In the original series, Sheryl Lee is cast to play a dead body, and in Fire Walk With Me she is the peg on which the entire film hangs. I can’t think of another example that speaks quite as strongly to David Lynch’s sense of intuition with regards to both casting and knowing he can elicit the performance he’s seeking from actors. Did you discuss that with Sheryl Lee while interviewing her for the book?

Yeah. I mean, the one thing I will say about interviewing any actor or actress who’s worked with David is they’re going to pile all of the goodness onto David Lynch. Sheryl Lee will take no credit for a scene, a shot, an emotion in Fire Walk with Me. I have been blessed to interview her four different times over the last five years and I keep pushing it because it almost seems like there must be some special recipe that we can get to. But I don’t think there is, I think it is just David Lynch. I mean, Ray Wise gave almost the exact same answer that Sheryl Lee did, even though of course their type of performances is completely different. They just say, “David knows exactly what to say to you right before the take happens.” And it’s never a note about that scene. He doesn’t say to cry, or look at the camera this way, or move your hair — he just tells you something. He just says something to you, and it unlocks your inner ability. Now, I love David Lynch, but I’m telling you, it’s also Sheryl Lee that shines. She won’t take (the compliment), but I think no matter what she is the talent. She should be so much bigger than she is in my opinion.

Both this and the other books you’ve written have tended to focus on the late 1980s and early ’90s, a golden era of television. How would you describe your fascination with that time period?

Well, I think there are two answers to that. I mean, part of it is I was just the right age. I was in late high school and college during Twin Peaks and it expanded my mind in a way. I think you can only consume art that totally you feel passionate about when you are that age. You’re so excited about everything. So that’s on the personal side. But they were also making grown-up television then. And I don’t think superheroes, for me anyway, are as grown-up. I mean, can we really get to the bottom of why a spider bit a guy? I just don’t know that we’re going to get into all the intricacies of that.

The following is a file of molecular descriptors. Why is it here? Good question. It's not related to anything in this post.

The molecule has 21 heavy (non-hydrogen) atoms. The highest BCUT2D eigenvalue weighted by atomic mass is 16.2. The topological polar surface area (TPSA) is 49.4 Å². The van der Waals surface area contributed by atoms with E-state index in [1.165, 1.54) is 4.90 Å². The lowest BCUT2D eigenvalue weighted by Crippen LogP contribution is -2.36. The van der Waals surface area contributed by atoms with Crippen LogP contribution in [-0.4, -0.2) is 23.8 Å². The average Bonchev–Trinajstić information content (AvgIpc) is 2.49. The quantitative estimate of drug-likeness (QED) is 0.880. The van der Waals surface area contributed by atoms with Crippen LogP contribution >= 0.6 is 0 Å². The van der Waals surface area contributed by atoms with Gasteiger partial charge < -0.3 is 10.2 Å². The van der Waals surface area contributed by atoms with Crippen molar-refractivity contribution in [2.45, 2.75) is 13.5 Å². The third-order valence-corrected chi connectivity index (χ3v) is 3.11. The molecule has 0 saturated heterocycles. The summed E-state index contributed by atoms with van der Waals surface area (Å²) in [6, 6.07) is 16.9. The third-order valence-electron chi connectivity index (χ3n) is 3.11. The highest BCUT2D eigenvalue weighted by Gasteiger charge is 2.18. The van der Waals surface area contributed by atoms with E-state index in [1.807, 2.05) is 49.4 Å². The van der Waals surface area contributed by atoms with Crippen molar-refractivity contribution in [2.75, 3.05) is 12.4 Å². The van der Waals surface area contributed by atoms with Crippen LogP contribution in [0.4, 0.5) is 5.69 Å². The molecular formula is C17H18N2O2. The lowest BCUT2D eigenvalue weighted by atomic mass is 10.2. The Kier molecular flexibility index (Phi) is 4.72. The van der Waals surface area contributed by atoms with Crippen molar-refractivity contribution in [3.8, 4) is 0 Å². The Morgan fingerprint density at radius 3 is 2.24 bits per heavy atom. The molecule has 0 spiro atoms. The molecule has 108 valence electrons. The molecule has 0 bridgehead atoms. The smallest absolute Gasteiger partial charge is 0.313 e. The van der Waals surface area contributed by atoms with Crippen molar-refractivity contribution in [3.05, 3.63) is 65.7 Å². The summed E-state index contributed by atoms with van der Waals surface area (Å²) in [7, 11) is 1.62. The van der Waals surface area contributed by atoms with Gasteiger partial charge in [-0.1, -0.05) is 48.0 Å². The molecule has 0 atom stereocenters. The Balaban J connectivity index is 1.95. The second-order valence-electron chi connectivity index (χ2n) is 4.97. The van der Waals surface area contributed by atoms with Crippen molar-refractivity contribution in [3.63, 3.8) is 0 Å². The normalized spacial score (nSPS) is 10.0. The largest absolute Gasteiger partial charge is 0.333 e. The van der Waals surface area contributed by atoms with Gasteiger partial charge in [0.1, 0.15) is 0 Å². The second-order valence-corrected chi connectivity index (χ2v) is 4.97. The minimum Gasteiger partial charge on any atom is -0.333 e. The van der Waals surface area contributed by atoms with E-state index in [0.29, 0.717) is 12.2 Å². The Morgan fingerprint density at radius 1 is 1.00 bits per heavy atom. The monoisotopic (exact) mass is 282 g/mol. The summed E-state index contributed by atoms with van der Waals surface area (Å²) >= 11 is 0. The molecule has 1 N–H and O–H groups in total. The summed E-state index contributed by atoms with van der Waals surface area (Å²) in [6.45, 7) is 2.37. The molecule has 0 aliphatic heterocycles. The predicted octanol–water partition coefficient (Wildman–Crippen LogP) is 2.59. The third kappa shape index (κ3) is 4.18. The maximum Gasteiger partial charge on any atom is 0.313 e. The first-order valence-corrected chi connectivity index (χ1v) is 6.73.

Moonlighting was so much about (the idea of whether) can you fall in love with someone who’s not the same as you. And Twin Peaks is about so many things — who even knows where you can start? I think they were grappling with grown-up issues. And I’m not saying that no TV does that now, but back then, those shows were getting 60 million viewers. The shows that do that now might get 500,000 viewers. And everyone was watching them at once. So, there were these little moments in pop culture that I like to have us look back on and remember that television can inspire us as writers and people.

Is it being a fan of these particular shows or a broader curiosity that has led you to write all your books?

Every book I have started comes from a question. The Letterman book really started because in his last show, they did a live montage from all his years and the Foo Fighters played live onstage to a video that matched the song. And I thought, “Wait a minute, you can’t do that live. How did they do that?” So, I hounded Barbara Gaines, who is Dave’s executive producer, for two years until she gave me an interview to just answer that question, and then that led to other things which led to the book. With Moonlighting, I never understood why another show wasn’t as creative, where every week it was different. And I wanted to know that answer, so I went after Glenn Gordon Caron. It is my curiosity, and it always comes back to a question. With Fire Walk With Me, I wanted to know how did a movie that’s that hated become loved 30 years later? That doesn’t normally happen to a movie.

What did you discover when you wrote The Last Days of Letterman that surprised you about David Letterman?

First and foremost is that I guess the thought about Letterman from the outside is that he’s grumpy, angry, and not nice guy. But not one person I interviewed had any stories like that. Every person I interviewed would say, “Oh, when my mom got cancer, he picked up the bill. He helped this person go back to college. I had this tragedy — he gave me time off.” And so, I thought, “I think he’s just private.” And I think in Hollywood, those are not the people that usually get to his level. So that’s what I learned the most that I think was surprising — that all the good deeds he did for those people, he never talked about them, and he didn’t want them to talk about them either, really. He just didn’t want it to come out because I think he’s very private.

Your Moonlighting book came out last year, and I assume your interviews might have given you a window into the health struggles Bruce Willis was experiencing. Were you surprised when news broke regarding his aphasia diagnosis?

Well, to be honest, now I feel like I can say I knew the news before it broke. I had set up something like seven interviews with Bruce and it kept getting moved around and pushed and canceled. And Glenn Gordon Caron, the executive producer of Moonlighting, was helping me. We were working on this together and it just felt like something was wrong. And at that point, when I was working on the book, I don’t think Bruce could have answered questions, [but] I don’t think they wanted to say no. Because I think he did love Moonlighting and he wanted to be a part of the book, but I think with his health, he just couldn’t.